Our conclusion is further supported by the presence of the word "hit" in both scenarios in which a hit-and-run accident may give rise to uninsured motorist benefits as prescribed in the second sentence of Subparagraph (d)-when an unidentified vehicle has "hit" a covered auto and when an unidentified vehicle has "cause[d] an object to hit" a covered auto.[2] The defendant concedes that, when the term "hit" appears for the first time in the second sentence, its meaning does not depend on whether the unidentified vehicle "hits" the insured vehicle, or vice versa, so long as the vehicles come into contact with each other. The defendant nevertheless argues that, when the term appears for the second time in the same sentence, coverage is available only if the object "hits" the insured vehicle, but not if the insured vehicle "hits" the object.[3] Because Subparagraph (d) does not distinguish between "hit" in circumstances involving a collision between vehicles and "hit" in circumstances involving a collision between an object and a vehicle, the defendant's argument is belied by the principle recognized in our Court that "[i]dentical language should certainly receive identical construction when found in the same act."[4] Empire Iron Mining Partnership v Orhanen, 455 Mich. 410, 426 n 16 (1997) (quotation marks and citation omitted).

          Markman, J. (dissenting).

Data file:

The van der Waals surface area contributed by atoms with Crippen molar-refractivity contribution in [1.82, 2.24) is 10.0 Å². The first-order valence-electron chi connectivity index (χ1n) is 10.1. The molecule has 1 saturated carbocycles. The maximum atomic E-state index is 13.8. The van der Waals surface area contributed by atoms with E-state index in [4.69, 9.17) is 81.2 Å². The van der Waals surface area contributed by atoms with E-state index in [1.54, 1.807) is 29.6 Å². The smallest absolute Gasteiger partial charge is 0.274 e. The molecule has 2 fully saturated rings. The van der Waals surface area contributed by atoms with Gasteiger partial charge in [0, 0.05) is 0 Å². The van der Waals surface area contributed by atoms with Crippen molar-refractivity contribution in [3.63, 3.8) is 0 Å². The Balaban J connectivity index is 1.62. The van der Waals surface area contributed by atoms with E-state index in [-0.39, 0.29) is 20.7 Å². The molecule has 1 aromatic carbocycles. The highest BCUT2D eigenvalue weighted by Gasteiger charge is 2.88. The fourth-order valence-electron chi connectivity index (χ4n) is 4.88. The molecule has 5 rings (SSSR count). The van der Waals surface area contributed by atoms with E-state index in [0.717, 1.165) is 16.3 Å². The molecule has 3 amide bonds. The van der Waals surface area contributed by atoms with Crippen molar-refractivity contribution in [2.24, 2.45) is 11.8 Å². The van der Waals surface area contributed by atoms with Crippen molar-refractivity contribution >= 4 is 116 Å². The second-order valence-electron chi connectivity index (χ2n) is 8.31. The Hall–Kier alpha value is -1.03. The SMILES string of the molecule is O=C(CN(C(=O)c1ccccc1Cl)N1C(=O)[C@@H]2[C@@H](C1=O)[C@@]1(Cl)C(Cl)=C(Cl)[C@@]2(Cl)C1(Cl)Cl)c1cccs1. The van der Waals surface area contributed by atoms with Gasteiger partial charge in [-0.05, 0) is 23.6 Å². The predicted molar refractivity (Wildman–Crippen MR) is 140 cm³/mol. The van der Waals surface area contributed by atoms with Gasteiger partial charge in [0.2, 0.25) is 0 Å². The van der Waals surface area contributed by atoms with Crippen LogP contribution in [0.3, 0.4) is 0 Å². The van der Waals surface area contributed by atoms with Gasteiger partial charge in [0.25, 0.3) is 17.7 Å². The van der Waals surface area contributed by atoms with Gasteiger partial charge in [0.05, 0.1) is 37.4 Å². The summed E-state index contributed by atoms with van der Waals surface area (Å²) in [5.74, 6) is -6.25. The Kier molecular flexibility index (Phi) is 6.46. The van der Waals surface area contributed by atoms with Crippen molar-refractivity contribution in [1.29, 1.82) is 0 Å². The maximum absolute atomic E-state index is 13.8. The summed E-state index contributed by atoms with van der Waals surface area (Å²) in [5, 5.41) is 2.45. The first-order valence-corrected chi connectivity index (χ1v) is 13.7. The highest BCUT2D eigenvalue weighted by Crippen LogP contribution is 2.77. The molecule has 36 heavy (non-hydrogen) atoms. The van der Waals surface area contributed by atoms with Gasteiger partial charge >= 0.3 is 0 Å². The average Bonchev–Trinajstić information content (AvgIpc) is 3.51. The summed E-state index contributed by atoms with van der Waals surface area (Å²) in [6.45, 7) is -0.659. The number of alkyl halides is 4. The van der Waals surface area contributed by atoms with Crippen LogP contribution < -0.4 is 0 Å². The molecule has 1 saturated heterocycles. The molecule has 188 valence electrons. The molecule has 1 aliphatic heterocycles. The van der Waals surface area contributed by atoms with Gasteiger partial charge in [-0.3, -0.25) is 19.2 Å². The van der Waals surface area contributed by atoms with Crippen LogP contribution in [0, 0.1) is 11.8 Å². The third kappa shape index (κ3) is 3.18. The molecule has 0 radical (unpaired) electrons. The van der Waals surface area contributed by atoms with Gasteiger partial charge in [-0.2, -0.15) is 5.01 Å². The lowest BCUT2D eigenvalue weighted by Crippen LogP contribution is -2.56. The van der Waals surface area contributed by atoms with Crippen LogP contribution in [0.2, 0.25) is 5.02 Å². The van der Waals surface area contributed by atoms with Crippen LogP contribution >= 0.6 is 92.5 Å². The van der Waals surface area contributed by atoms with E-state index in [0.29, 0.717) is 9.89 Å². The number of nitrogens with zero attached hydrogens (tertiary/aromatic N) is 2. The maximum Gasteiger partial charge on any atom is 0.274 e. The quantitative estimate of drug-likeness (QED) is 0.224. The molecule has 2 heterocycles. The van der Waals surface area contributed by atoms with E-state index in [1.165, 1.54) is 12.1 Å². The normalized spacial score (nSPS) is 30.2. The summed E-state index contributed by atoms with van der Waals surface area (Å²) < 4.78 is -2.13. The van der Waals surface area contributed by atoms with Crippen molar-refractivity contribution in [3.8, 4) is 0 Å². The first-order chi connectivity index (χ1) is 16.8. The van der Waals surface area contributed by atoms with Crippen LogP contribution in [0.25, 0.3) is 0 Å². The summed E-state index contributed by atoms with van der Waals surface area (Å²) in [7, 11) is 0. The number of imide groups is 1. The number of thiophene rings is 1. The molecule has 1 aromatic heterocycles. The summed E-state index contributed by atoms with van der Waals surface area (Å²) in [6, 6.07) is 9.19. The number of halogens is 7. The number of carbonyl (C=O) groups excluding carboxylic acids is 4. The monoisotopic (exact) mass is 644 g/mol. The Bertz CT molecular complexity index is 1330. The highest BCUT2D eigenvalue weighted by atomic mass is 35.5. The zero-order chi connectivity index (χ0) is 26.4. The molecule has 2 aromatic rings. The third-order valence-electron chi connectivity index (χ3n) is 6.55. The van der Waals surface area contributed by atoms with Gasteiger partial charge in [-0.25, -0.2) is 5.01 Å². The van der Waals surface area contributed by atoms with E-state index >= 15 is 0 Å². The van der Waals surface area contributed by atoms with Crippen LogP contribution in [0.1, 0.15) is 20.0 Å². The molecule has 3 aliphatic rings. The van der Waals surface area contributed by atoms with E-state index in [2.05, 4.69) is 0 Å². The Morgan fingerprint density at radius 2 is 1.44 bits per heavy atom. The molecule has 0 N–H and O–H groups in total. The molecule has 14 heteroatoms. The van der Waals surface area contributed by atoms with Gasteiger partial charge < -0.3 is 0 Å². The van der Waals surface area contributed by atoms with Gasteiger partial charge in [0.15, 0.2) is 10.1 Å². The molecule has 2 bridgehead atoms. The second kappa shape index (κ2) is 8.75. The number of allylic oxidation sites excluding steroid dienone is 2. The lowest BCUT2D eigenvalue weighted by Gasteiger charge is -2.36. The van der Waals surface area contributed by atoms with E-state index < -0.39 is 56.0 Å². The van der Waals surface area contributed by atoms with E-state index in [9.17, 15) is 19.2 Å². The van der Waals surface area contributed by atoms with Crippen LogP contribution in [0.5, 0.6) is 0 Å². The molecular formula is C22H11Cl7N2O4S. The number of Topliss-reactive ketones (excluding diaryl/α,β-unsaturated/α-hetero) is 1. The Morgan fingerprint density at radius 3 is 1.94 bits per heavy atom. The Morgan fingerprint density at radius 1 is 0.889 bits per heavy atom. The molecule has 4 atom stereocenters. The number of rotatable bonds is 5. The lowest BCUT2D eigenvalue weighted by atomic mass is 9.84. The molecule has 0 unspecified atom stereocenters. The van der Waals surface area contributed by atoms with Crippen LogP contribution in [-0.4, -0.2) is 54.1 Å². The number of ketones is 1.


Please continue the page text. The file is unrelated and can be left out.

The issue here is remarkably straightforward: whether certain drywall lying stationary on a road can properly be said to have "hit" a moving insured motor vehicle, thereby entitling plaintiff to uninsured motorist coverage. The Court of Appeals majority concluded that, while the moving vehicle "hit" the stationary drywall, the stationary drywall did not "hit" the moving vehicle and therefore plaintiff is not entitled to coverage. This conclusion makes sense, as it would be highly unorthodox in common parlance for a speaker of the American-English language to observe that a stationary object had "hit" a moving object. To take just one example, one would not ordinarily declare during a game of pick-up baseball that a window in a nearby home had "hit" a stray baseball. Rather, one would declare that the ball had "hit" the window. See Merriam-Webster's Collegiate Dictionary (11th ed) (defining "hit" as "to come in contact with <the ball [hit] the window>") (emphasis added). The majority reverses the Court of Appeals and effectively holds that, as a matter of law, a stationary object can be fairly described as having hit a moving object. Because I do not believe that any reasonable speaker of our language would concur with this analysis and contend that the stationary drywall here "hit" the moving vehicle, I respectfully dissent from this Court's order reversing the decision of the Court of Appeals.

         The insurance policy at issue provides coverage for an injury caused by an "uninsured motor vehicle" and further provides that an "uninsured motor vehicle" encompasses a vehicle

that is a hit-and-run vehicle and neither the driver nor owner can be identified. The vehicle must hit, or cause an object to hit, an "insured", a covered "auto", or a vehicle an "insured" is "occupying". If there is no direct physical contact with the hit-and-run vehicle, the facts of the "accident" must be corroborated by competent evidence, other than the testimony of any person having a claim under this or any ...